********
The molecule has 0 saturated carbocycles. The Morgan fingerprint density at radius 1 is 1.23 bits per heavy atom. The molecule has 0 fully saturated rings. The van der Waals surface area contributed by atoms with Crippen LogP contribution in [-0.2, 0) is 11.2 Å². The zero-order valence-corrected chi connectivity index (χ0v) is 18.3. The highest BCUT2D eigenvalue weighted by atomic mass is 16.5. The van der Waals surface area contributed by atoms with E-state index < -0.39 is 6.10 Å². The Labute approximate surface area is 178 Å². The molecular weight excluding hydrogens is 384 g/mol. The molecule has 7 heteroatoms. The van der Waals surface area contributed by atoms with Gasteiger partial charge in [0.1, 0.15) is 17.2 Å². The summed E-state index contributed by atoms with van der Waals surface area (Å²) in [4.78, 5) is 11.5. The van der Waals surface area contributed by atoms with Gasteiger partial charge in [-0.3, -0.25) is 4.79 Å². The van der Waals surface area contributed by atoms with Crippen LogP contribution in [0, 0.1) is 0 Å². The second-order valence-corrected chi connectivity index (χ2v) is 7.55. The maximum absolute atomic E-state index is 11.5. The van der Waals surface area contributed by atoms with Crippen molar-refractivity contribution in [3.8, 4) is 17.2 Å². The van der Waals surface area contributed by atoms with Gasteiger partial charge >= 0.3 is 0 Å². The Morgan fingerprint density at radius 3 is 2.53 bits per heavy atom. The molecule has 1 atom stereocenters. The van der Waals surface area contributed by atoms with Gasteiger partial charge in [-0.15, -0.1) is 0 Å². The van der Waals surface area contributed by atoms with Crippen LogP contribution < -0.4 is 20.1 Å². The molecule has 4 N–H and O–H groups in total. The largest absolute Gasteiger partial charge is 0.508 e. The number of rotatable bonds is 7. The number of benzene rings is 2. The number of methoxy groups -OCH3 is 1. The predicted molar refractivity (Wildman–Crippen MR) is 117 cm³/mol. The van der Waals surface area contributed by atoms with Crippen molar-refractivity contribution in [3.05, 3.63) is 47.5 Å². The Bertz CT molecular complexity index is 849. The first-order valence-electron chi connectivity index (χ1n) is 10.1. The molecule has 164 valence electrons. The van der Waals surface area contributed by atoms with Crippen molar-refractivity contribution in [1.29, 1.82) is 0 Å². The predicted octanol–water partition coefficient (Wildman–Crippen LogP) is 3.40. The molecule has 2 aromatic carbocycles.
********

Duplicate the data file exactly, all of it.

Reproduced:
The molecule has 0 saturated carbocycles. The Morgan fingerprint density at radius 1 is 1.23 bits per heavy atom. The molecule has 0 fully saturated rings. The van der Waals surface area contributed by atoms with Crippen LogP contribution in [-0.2, 0) is 11.2 Å². The zero-order valence-corrected chi connectivity index (χ0v) is 18.3. The highest BCUT2D eigenvalue weighted by atomic mass is 16.5. The van der Waals surface area contributed by atoms with E-state index < -0.39 is 6.10 Å². The Labute approximate surface area is 178 Å². The molecular weight excluding hydrogens is 384 g/mol. The molecule has 7 heteroatoms. The van der Waals surface area contributed by atoms with Gasteiger partial charge in [0.1, 0.15) is 17.2 Å². The summed E-state index contributed by atoms with van der Waals surface area (Å²) in [4.78, 5) is 11.5. The van der Waals surface area contributed by atoms with Gasteiger partial charge in [-0.3, -0.25) is 4.79 Å². The van der Waals surface area contributed by atoms with Crippen LogP contribution in [0, 0.1) is 0 Å². The second-order valence-corrected chi connectivity index (χ2v) is 7.55. The maximum absolute atomic E-state index is 11.5. The van der Waals surface area contributed by atoms with Crippen molar-refractivity contribution in [3.8, 4) is 17.2 Å². The van der Waals surface area contributed by atoms with Gasteiger partial charge >= 0.3 is 0 Å². The Morgan fingerprint density at radius 3 is 2.53 bits per heavy atom. The molecule has 1 atom stereocenters. The van der Waals surface area contributed by atoms with Gasteiger partial charge in [-0.15, -0.1) is 0 Å². The van der Waals surface area contributed by atoms with Crippen LogP contribution < -0.4 is 20.1 Å². The molecule has 4 N–H and O–H groups in total. The largest absolute Gasteiger partial charge is 0.508 e. The number of rotatable bonds is 7. The number of benzene rings is 2. The number of methoxy groups -OCH3 is 1. The predicted molar refractivity (Wildman–Crippen MR) is 117 cm³/mol. The van der Waals surface area contributed by atoms with Crippen molar-refractivity contribution in [3.05, 3.63) is 47.5 Å². The Bertz CT molecular complexity index is 849. The first-order valence-electron chi connectivity index (χ1n) is 10.1. The molecule has 164 valence electrons. The van der Waals surface area contributed by atoms with Crippen molar-refractivity contribution in [1.29, 1.82) is 0 Å². The predicted octanol–water partition coefficient (Wildman–Crippen LogP) is 3.40. The molecule has 2 aromatic carbocycles.